A teary-eyed Bob Bowlsby walked out of a Stanford auditorium to a roaring ovation from university coaches and staff members Thursday, leaving behind a lasting legacy at one of the nation’s top athletic programs for a conference in desperate need of a strong leader.
The Big 12 Conference made it official in the afternoon, announcing Bowlsby as its commissioner. He will take over for interim Commissioner Chuck Neinas — who replaced the ousted Dan Beebe in September — on June 15 after six years as Stanford’s athletic director.
“The institutions of the Big 12 wanted a commissioner that could take us to the next era as a conference,” said Burns Hargis, president of Oklahoma State and chairman of the conference’s board of directors. “The search committee looked for a candidate that has a vision for the next generation of college athletics, and his credentials and ideas exceeded this.”
Bowlsby will lead a BCS conference that seems to have found some stability.
After losing four schools over the past two years, the league heads into this fall with 10 members, including new additions TCU and West Virginia. The conference also is working on a new television deal that could reshape revenue similar to the Pac-12’s lucrative contract.
“Bob has been a great friend and confidant,” Pac-12 Commissioner Larry Scott said. “I’ve very much enjoyed working with him and value his tremendous experience, intellect and integrity. I’m sorry we will lose him from Stanford, but I am happy for him and believe he will do a terrific job for the Big 12.”
The 60-year-old Bowlsby had passed up several chances to leave Stanford over the years. He’s a nationally respected college administrator who was hired away from Iowa in 2006 after 15 years spent running the Hawkeyes’ athletic department.
“I have been honored to have served Stanford University. It has been a productive and an enjoyable period of time and Stanford will always be a part of me,” Bowlsby said in a statement. “The university has a rich history of successfully merging world-class academics and world-class athletics and I am very proud to have had the opportunity to participate in the extraordinary achievements of our student-athletes and coaches.”
Success on The Farm blossomed during Bowlsby’s tenure.
Of all the decisions he made at Stanford, though, fans will forever remember his hiring of coach Jim Harbaugh in 2006 most. Harbaugh built the football program into a national power, winning the Orange Bowl over Virginia Tech in 2011 and finishing fourth in the final AP poll.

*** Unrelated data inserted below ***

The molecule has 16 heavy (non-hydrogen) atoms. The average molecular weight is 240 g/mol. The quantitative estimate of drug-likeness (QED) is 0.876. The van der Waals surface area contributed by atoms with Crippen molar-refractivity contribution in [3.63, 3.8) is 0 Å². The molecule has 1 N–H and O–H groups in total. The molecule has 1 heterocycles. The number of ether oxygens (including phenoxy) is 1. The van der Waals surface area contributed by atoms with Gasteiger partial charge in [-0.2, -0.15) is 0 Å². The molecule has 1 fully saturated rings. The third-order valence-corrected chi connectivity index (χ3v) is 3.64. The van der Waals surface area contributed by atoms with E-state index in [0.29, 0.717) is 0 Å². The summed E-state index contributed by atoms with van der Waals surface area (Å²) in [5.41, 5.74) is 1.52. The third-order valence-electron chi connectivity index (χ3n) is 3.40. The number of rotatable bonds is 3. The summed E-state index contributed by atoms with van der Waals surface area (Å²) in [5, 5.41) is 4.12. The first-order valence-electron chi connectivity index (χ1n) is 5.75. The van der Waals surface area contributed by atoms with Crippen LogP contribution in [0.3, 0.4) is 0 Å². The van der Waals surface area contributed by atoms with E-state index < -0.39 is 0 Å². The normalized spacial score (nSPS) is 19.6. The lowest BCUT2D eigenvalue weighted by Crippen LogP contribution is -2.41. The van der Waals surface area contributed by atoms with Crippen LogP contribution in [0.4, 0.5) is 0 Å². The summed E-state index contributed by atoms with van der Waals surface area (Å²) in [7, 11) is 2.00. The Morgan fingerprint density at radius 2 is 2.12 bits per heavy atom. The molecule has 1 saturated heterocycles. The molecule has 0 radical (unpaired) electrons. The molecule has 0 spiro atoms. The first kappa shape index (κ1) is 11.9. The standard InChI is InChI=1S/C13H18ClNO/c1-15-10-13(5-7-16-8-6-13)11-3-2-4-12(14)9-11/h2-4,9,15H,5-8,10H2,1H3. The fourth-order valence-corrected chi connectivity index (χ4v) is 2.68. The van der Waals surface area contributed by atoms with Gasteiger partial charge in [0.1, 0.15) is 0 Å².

It was the program’s best ranking since the unbeaten 1940 team finished second.
Bowlsby also hired offensive coordinator David Shaw last year to replace Harbaugh, who departed to the San Francisco 49ers. Shaw kept the Cardinal on track, going 11-2, including an overtime loss in the Fiesta Bowl to Oklahoma State. Andrew Luck was the Heisman Trophy runner-up both seasons.
“Bob Bowlsby has my admiration as a Stanford alumnus for his leadership through difficult economic times for our athletic department,” Shaw said. “As head football coach, he has my gratitude for his continuous efforts to bolster and support our football program. As a friend, I wish him great success.”
Stanford’s rigorous academic standards presented unique circumstances, yet the school has won the Directors’ Cup 17 straight years. The award is given annually by the National Association of Collegiate Directors of Athletics to the program with the most success in all sports.
Stanford is one of the country’s largest programs with 35 sports, including 19 for women. Stanford sent more athletes to the 2008 Beijing Olympics than any other college in the U.S, winning 25 Olympic medals. If Stanford were a country, it would have ranked 11th — tying with Japan — in total medals.
Stanford teams won 10 NCAA championships during his tenure, including five straight Final Four appearances by the women’s basketball teams.
“I am very sad to see Bob leave Stanford. I loved working for Bob. He is a great supporter of women’s basketball and women’s athletics here at Stanford,” said Hall of Fame women’s basketball coach Tara VanDerveer. “He is direct, a problem-solver, and a man of integrity. The Big 12 is fortunate to have him and he will do a great job.”
Bigger challenges lie ahead for Bowlsby in the Midwest.
The Big 12 was hit hard two years ago and wound up losing Nebraska to the Big Ten, Colorado to the Pac-12 and, as of July 1, Texas A&M; and Missouri to the Southeastern Conference. Beebe was booted in September as Oklahoma, Texas and others were flirting with the Pac-12 and the Big 12 seemed on the brink of falling apart.
The conference is reportedly working toward a new television deal with ESPN, and Neinas was pushing members to agree to a long-term grant of media rights to the league that would make it all but impossible for schools to bolt. No deal has been struck yet, but that will likely be among the first items on the agenda for Bowlsby.
That’s something he worked closely with Scott to accomplish.
After reaching a 12-year contract worth about $3 billion last year with Fox and ESPN, the Pac-12 announced plans to launch a new conference-owned network to supplement coverage and create more exposure for Pac-12 athletes. The venture will launch this fall with the national cable network, six regional networks and a digital network.
“We’re grateful to Bob Bowlsby for his leadership of Stanford Athletics over the past six years,” Stanford Provost and acting President John Etchemendy said in a statement. “We’re sorry to see him go, but this is a tremendous opportunity for him, and we wish him and the Big 12 all the best.”